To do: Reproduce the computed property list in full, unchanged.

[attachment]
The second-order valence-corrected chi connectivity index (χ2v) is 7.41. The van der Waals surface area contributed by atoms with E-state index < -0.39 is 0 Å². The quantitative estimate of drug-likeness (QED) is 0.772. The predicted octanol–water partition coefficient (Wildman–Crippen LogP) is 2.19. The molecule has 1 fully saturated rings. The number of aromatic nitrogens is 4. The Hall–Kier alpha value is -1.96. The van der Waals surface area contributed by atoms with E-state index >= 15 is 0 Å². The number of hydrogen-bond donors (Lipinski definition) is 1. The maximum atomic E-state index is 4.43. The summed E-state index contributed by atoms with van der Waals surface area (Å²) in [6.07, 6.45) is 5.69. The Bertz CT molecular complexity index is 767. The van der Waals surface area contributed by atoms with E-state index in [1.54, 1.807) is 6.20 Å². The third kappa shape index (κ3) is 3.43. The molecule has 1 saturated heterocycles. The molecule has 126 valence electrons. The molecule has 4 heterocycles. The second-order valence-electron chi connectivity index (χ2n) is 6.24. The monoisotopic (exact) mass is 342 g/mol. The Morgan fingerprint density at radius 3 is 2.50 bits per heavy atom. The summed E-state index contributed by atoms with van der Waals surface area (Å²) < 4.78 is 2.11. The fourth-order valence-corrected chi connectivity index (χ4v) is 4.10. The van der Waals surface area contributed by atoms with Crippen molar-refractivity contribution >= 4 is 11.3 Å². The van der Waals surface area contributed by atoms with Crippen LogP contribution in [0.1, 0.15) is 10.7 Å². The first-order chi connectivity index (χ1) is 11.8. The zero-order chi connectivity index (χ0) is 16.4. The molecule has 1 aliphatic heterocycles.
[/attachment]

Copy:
The second-order valence-corrected chi connectivity index (χ2v) is 7.41. The van der Waals surface area contributed by atoms with E-state index < -0.39 is 0 Å². The quantitative estimate of drug-likeness (QED) is 0.772. The predicted octanol–water partition coefficient (Wildman–Crippen LogP) is 2.19. The molecule has 1 fully saturated rings. The number of aromatic nitrogens is 4. The Hall–Kier alpha value is -1.96. The van der Waals surface area contributed by atoms with E-state index >= 15 is 0 Å². The number of hydrogen-bond donors (Lipinski definition) is 1. The maximum atomic E-state index is 4.43. The summed E-state index contributed by atoms with van der Waals surface area (Å²) in [6.07, 6.45) is 5.69. The Bertz CT molecular complexity index is 767. The van der Waals surface area contributed by atoms with E-state index in [1.54, 1.807) is 6.20 Å². The third kappa shape index (κ3) is 3.43. The molecule has 1 saturated heterocycles. The molecule has 126 valence electrons. The molecule has 4 heterocycles. The second-order valence-electron chi connectivity index (χ2n) is 6.24. The monoisotopic (exact) mass is 342 g/mol. The Morgan fingerprint density at radius 3 is 2.50 bits per heavy atom. The summed E-state index contributed by atoms with van der Waals surface area (Å²) < 4.78 is 2.11. The fourth-order valence-corrected chi connectivity index (χ4v) is 4.10. The van der Waals surface area contributed by atoms with Crippen molar-refractivity contribution >= 4 is 11.3 Å². The van der Waals surface area contributed by atoms with Crippen LogP contribution in [0.1, 0.15) is 10.7 Å². The first-order chi connectivity index (χ1) is 11.8. The zero-order chi connectivity index (χ0) is 16.4. The molecule has 1 aliphatic heterocycles.